My $1,200 Radon Job
The Least Sexy Home Improvement Could Be a Lifesaver
It might be the ugliest home improvement. Last month, I finally did something about my radon problem.
Two men came and drilled a five-inch-wide hole in my home’s bottom floor. They attached a suction system of white pipes and a big round fan to draw air — and radon — from underneath the house and vent it out through a black pipe stuck in the roof. The work took six hours and cost $1,200 — about what I paid a pro to retile my bathroom.
Most homeowners have heard about the health hazards of radon, a radioactive gas that emanates from rocks, soil and water. Outside, it’s relatively harmless, but inside it can collect in dangerous concentrations, seeping in through cracks in the home’s foundation and other openings. Radon is the No. 1 cause of lung cancer among nonsmokers, and one in 15 homes has an elevated level prior to treatment, according to the Environmental Protection Agency. The agency estimates 750,000 to 1 million U.S. homeowners have taken radon-reduction steps over the years and says those steps, along with techniques in new construction, have helped prevent 6,000 deaths.
Despite the risks, radon until recently has ranked pretty low on many homeowners’ action lists, including mine. You can’t see, smell or taste it, which makes it — unlike mold — easy to ignore. The federal government recommends but doesn’t mandate remediation for homes with elevated levels. And let’s face it: In the scheme of renovations, there are sexier ways to drop 1,200 bucks than drilling a fat hole in the basement.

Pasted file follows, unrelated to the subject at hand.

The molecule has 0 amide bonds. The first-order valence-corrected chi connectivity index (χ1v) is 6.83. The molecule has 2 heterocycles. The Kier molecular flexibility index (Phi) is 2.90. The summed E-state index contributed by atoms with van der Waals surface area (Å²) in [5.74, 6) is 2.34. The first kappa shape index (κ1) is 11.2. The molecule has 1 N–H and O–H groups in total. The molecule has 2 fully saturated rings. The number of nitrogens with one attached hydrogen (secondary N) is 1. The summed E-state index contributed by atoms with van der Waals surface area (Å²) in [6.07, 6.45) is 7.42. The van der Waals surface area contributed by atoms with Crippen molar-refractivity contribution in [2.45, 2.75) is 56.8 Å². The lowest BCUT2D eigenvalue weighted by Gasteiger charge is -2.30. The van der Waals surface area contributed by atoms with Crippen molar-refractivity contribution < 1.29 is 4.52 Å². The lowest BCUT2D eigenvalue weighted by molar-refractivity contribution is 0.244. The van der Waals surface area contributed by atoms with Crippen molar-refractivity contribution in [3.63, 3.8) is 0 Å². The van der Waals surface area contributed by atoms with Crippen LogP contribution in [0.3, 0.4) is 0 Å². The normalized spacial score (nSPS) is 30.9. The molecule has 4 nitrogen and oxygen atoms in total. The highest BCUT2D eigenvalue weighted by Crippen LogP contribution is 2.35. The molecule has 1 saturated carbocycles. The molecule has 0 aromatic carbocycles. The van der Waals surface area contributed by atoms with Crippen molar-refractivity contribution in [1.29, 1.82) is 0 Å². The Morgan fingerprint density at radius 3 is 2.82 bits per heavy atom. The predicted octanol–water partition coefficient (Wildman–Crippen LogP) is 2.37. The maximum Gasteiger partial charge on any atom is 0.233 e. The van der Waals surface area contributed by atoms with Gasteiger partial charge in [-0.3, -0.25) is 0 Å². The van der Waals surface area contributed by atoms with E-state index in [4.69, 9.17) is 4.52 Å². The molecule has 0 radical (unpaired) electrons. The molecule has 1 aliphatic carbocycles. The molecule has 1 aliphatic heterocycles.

But as homeowners and builders rush to make dwellings healthier on all fronts — from nontoxic paints and organic lawns to formaldehyde-free kitchen cabinets — radon is emerging as a hot button in both new construction and resales. The National Association of Home Builders’ Green Building rating program, which kicked off in February, requires installation of mitigation systems in certain radon-prone regions. Last year, the EPA launched a campaign encouraging the use of radon-resistant materials in new construction — such as plastic sheeting under a home’s slab and a built-in vent pipe where a fan can be attached. New studies are examining whether granite and other stone countertops play a role.
“As people become more interested in the green lifestyle, it encompasses radon as well,” says EPA spokeswoman Kristy Miller. It has taken time to build public awareness, just as it did with smoking, she says. “We’ve been on that for 45 years or more. With radon, now we’re seeing a culmination of all these issues.”
In 2006, 10.6% of single-family detached homes were built with active radon-reduction systems in place, nearly double the percentage in 2001, according to the national home builders group. State and local building codes in nearly half the states mandate some level of radon control, and the number is on the rise, says Peter Hendrick, executive director of the not-for-profit American Association of Radon Scientists and Technologists. A number of local groups, like the Pennsylvania Builders Association, encourage members to spend a bit more up front to install radon-reduction systems. “I would encourage any builder that it’s the right thing to do — it’s cheap to put in and it’s in the client’s best interest,” says member Frank Thompson of Sweetwater Builders, near Pittsburgh.
As for resales, while no federal or state regulations mandate home radon testing, the U.S. Surgeon General issued an advisory in 2005 urging all Americans to have one done. The majority of states have some form of disclosure law requiring the home seller to inform the buyer about property defects, such as radon — but only if the seller knows about them. Many experts believe this discourages testing and say a better model is an Illinois law that took effect this year. It requires sellers to provide information about radon risk in general, whether the home has been tested or not.